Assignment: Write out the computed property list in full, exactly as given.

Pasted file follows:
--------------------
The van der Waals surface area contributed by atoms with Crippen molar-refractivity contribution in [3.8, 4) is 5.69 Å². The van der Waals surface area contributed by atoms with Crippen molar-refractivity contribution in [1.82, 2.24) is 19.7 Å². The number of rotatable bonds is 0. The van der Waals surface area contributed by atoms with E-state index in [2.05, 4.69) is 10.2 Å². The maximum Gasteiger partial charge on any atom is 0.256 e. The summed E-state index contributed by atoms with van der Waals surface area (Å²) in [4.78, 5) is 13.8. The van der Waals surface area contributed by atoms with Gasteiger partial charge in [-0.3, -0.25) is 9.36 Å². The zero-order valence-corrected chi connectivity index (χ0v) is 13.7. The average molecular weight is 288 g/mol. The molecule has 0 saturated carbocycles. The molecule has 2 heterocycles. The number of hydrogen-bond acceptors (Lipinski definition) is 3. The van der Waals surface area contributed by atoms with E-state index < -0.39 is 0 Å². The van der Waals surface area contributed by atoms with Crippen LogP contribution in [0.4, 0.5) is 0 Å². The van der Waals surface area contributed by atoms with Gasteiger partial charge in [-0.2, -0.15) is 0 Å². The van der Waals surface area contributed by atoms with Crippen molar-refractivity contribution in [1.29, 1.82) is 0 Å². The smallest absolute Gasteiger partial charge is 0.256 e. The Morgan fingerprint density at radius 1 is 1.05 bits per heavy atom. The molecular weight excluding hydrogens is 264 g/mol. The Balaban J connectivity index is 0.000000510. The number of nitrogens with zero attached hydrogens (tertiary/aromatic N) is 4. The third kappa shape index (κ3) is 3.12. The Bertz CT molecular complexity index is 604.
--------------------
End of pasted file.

The van der Waals surface area contributed by atoms with Crippen molar-refractivity contribution in [3.8, 4) is 5.69 Å². The van der Waals surface area contributed by atoms with Crippen molar-refractivity contribution in [1.82, 2.24) is 19.7 Å². The number of rotatable bonds is 0. The van der Waals surface area contributed by atoms with E-state index in [2.05, 4.69) is 10.2 Å². The maximum Gasteiger partial charge on any atom is 0.256 e. The summed E-state index contributed by atoms with van der Waals surface area (Å²) in [4.78, 5) is 13.8. The van der Waals surface area contributed by atoms with Gasteiger partial charge in [-0.3, -0.25) is 9.36 Å². The zero-order valence-corrected chi connectivity index (χ0v) is 13.7. The average molecular weight is 288 g/mol. The molecule has 0 saturated carbocycles. The molecule has 2 heterocycles. The number of hydrogen-bond acceptors (Lipinski definition) is 3. The van der Waals surface area contributed by atoms with E-state index < -0.39 is 0 Å². The van der Waals surface area contributed by atoms with Crippen LogP contribution in [0.4, 0.5) is 0 Å². The van der Waals surface area contributed by atoms with Gasteiger partial charge in [-0.2, -0.15) is 0 Å². The van der Waals surface area contributed by atoms with Crippen molar-refractivity contribution in [1.29, 1.82) is 0 Å². The smallest absolute Gasteiger partial charge is 0.256 e. The Morgan fingerprint density at radius 1 is 1.05 bits per heavy atom. The molecular weight excluding hydrogens is 264 g/mol. The Balaban J connectivity index is 0.000000510. The number of nitrogens with zero attached hydrogens (tertiary/aromatic N) is 4. The third kappa shape index (κ3) is 3.12. The Bertz CT molecular complexity index is 604.